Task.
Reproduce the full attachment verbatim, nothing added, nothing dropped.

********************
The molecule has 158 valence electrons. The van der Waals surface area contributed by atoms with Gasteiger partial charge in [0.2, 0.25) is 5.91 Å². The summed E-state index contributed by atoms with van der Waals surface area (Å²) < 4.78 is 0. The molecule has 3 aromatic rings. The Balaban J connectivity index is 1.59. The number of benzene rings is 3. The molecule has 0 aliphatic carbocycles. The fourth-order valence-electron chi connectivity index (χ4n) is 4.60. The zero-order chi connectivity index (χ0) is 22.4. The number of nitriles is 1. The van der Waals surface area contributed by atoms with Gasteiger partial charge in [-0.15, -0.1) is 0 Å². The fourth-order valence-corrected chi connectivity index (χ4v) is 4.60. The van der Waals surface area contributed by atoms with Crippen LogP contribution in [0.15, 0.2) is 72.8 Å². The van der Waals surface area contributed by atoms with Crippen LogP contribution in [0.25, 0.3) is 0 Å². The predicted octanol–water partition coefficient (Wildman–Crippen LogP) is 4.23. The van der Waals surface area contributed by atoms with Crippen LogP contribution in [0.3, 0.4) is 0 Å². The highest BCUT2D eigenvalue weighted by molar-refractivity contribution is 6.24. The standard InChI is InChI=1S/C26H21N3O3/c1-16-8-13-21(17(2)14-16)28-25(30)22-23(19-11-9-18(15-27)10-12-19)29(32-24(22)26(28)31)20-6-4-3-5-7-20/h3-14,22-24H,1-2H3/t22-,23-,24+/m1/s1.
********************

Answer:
The molecule has 158 valence electrons. The van der Waals surface area contributed by atoms with Gasteiger partial charge in [0.2, 0.25) is 5.91 Å². The summed E-state index contributed by atoms with van der Waals surface area (Å²) < 4.78 is 0. The molecule has 3 aromatic rings. The Balaban J connectivity index is 1.59. The number of benzene rings is 3. The molecule has 0 aliphatic carbocycles. The fourth-order valence-electron chi connectivity index (χ4n) is 4.60. The zero-order chi connectivity index (χ0) is 22.4. The number of nitriles is 1. The van der Waals surface area contributed by atoms with Gasteiger partial charge in [-0.15, -0.1) is 0 Å². The fourth-order valence-corrected chi connectivity index (χ4v) is 4.60. The van der Waals surface area contributed by atoms with Crippen LogP contribution in [0.15, 0.2) is 72.8 Å². The van der Waals surface area contributed by atoms with Crippen LogP contribution in [0.25, 0.3) is 0 Å². The predicted octanol–water partition coefficient (Wildman–Crippen LogP) is 4.23. The van der Waals surface area contributed by atoms with Crippen LogP contribution in [0.3, 0.4) is 0 Å². The highest BCUT2D eigenvalue weighted by molar-refractivity contribution is 6.24. The standard InChI is InChI=1S/C26H21N3O3/c1-16-8-13-21(17(2)14-16)28-25(30)22-23(19-11-9-18(15-27)10-12-19)29(32-24(22)26(28)31)20-6-4-3-5-7-20/h3-14,22-24H,1-2H3/t22-,23-,24+/m1/s1.